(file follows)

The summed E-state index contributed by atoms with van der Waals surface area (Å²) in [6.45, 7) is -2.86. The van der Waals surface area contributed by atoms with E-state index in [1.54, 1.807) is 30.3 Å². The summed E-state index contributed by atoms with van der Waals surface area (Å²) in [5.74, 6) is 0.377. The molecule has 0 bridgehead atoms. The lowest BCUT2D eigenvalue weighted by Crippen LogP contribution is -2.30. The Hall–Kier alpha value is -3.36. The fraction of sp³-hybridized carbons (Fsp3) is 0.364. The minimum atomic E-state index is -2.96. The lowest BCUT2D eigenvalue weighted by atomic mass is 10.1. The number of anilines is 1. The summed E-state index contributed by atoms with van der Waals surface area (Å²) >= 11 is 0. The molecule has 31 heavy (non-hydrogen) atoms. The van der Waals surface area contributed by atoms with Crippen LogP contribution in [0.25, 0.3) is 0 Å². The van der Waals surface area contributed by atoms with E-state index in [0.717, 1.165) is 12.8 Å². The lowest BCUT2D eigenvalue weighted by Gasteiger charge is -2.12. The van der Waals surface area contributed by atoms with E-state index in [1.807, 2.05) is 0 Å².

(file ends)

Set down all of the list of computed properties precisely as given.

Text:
The summed E-state index contributed by atoms with van der Waals surface area (Å²) in [6.45, 7) is -2.86. The van der Waals surface area contributed by atoms with E-state index in [1.54, 1.807) is 30.3 Å². The summed E-state index contributed by atoms with van der Waals surface area (Å²) in [5.74, 6) is 0.377. The molecule has 0 bridgehead atoms. The lowest BCUT2D eigenvalue weighted by Crippen LogP contribution is -2.30. The Hall–Kier alpha value is -3.36. The fraction of sp³-hybridized carbons (Fsp3) is 0.364. The minimum atomic E-state index is -2.96. The lowest BCUT2D eigenvalue weighted by atomic mass is 10.1. The number of anilines is 1. The summed E-state index contributed by atoms with van der Waals surface area (Å²) >= 11 is 0. The molecule has 31 heavy (non-hydrogen) atoms. The van der Waals surface area contributed by atoms with Crippen LogP contribution in [0.25, 0.3) is 0 Å². The van der Waals surface area contributed by atoms with E-state index in [0.717, 1.165) is 12.8 Å². The lowest BCUT2D eigenvalue weighted by Gasteiger charge is -2.12. The van der Waals surface area contributed by atoms with E-state index in [1.807, 2.05) is 0 Å².